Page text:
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Government tells press to ‘get on’ with reform following Lucy Meadows inquest

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  1. There absolutely us a need for statutory regulation.

    Self regulation will fail yet again.

    The government is utterly spineless

    1. Robert in S. Kensington 29 May 2013, 3:46pm

      Agree! Asking them to reform is like pissing in the wind.

  2. Robert in S. Kensington 29 May 2013, 3:45pm

    Well, I think we can safely assume the Mail and Telegraph will ignore any self-reforming. They’d go out of business if they ever did that. They rely on bigotry, homo and transphobia for ratings.

  3. Like asking Turkeys to vote for Christmas.

  4. Marcwebbo3 29 May 2013, 5:06pm

    First things first….close down The Daily Mail/Telegraph….make sure Littlejohn never works for any newspaper ever again….that would be a start…

    Well I can wish……………

    1. Totalitarianism rearing its ugly head yet again, I see. “I disagree with your opinion, therefore nobody should be allowed to hear it.”

      1. Midnighter 29 May 2013, 9:47pm

        Precisely. Much as I’d love to see Littlejohn get the boot for this, that should never come as a result of government censorship. The aim should be to enforce social responsibility and accountability in order to reign in a maverick press generating lies and sensation to grab market share, not stifle free speech.

        In my view this is a case for sanctions whereby editors or journalists become individually responsible for specific breaches such as pig ignorant hate speech, rather than being allowed to hide behind the protection of their employer. To paraphrase the words of Officer Murtaugh “Diplomatic Immunity revoked, Mr LittleJohn”.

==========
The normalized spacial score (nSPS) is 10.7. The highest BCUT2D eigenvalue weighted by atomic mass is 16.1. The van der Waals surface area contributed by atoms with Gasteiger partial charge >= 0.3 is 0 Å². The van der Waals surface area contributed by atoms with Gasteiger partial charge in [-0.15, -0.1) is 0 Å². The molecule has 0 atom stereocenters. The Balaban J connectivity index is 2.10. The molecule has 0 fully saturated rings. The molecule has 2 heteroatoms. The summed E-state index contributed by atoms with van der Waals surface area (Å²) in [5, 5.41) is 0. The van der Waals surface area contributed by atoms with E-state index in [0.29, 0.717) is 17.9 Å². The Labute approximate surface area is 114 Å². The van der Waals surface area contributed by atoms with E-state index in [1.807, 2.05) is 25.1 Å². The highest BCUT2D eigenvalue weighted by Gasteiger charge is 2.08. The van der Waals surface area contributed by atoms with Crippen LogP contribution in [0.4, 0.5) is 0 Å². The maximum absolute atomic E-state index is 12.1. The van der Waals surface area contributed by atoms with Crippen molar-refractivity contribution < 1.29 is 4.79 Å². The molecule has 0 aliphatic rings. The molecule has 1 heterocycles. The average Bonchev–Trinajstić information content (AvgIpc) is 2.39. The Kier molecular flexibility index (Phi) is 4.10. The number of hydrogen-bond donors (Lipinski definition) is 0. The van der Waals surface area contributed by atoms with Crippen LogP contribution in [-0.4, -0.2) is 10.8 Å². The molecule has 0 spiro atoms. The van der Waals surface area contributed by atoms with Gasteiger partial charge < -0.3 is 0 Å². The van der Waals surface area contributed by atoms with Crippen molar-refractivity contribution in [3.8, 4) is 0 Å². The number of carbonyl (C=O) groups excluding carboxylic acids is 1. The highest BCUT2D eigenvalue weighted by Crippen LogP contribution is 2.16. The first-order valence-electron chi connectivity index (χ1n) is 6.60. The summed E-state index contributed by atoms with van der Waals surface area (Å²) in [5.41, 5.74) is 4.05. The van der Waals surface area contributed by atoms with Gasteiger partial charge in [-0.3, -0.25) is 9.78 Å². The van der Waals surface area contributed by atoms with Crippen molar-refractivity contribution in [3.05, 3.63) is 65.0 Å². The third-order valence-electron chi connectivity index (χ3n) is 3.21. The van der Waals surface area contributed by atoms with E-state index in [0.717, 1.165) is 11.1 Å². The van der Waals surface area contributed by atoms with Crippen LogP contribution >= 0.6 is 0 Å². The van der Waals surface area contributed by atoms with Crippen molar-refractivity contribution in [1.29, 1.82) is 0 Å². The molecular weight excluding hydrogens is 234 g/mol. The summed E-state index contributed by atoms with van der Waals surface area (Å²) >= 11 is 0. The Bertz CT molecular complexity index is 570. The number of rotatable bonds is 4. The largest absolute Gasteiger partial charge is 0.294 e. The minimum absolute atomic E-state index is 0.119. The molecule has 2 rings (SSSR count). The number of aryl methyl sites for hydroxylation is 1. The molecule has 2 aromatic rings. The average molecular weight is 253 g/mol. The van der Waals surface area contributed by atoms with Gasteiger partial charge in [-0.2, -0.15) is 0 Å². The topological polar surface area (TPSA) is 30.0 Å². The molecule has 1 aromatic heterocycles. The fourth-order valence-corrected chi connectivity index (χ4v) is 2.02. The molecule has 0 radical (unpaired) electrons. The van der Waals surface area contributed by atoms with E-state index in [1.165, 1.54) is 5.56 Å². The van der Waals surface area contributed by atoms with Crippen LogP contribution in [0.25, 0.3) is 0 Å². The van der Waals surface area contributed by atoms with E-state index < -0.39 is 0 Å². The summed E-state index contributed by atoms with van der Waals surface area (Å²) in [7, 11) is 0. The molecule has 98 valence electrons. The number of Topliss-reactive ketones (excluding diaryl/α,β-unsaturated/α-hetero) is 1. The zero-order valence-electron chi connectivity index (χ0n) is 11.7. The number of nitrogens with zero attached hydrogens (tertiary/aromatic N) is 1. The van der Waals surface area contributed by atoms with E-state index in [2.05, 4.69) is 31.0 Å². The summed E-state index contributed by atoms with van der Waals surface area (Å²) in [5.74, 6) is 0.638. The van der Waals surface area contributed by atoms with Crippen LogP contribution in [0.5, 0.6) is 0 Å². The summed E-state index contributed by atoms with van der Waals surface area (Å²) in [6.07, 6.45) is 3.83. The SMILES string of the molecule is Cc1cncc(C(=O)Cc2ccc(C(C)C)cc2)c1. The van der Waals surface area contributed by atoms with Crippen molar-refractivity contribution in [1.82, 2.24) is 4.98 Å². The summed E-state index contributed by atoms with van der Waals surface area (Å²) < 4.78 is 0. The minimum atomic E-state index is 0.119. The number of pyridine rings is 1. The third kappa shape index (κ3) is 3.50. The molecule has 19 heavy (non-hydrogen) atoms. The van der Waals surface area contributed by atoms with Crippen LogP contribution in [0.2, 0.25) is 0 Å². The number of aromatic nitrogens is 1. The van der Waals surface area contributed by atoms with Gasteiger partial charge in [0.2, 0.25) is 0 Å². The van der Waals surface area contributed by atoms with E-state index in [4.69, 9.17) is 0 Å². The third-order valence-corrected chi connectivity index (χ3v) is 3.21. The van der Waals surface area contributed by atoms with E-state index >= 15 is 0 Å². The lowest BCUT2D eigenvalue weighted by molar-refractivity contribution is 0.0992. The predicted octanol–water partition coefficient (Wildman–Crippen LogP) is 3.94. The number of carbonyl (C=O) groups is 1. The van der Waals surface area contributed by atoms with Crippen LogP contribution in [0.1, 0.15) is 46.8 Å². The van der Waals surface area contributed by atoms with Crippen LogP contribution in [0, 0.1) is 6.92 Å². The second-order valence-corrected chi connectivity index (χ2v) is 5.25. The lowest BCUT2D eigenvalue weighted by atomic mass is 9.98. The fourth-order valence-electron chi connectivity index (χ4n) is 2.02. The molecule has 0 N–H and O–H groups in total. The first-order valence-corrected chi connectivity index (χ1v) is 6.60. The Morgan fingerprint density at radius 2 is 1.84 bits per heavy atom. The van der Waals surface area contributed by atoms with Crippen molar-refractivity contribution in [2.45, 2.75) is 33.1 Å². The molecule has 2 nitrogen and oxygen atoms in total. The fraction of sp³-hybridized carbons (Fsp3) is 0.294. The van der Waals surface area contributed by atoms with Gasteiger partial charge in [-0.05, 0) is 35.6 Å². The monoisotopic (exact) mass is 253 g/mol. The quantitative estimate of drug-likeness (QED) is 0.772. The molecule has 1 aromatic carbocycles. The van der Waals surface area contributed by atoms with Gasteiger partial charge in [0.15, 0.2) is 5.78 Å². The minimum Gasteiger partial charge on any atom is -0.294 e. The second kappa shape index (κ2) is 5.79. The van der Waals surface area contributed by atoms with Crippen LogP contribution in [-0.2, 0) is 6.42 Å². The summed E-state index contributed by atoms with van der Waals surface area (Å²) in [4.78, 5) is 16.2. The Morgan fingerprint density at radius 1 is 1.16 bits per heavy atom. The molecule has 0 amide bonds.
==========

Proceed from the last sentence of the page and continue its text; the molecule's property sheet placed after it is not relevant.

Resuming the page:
5. It is a disgrace that Leveson cost us, the taxpeyer, millions and STILL nothing has been done. To commission the inquiry and then not FULLY implement its recommendations is tantamount to corruption, in my opinion. Cameron has done much for gay equality legislation but he has proved to be totally spineless over this issue. Self-regulation has and will not EVER work.

  6. When an un-elected body of people wield such a large measure of influence upon a democratically-elected government to the extent that, that government cannot survive without its backing then this is something akin to the classic situation in many former Latin American ‘banana republics’ when nominally democratically-elected presidents were in reality the puppets of military juntas comprised of handfuls of generals.

    Substitute ‘military’ for ‘press’ and you’ll see a not too dissimilar scenario exists here, too. The government’s seemingly profoundly deep-seated fear of getting on the wrong side of the press also does little to dispel theories that out elected representatives have embarrassing secrets to hide from public view known as yet only to the press which the press can utilise to their own advantage as blackmailing tools.

    1. Colin (London) 29 May 2013, 9:55pm

      Spot on Katie. You are correct. Parliament needs to modernise. The parties no longer represent the people but pressure groups.

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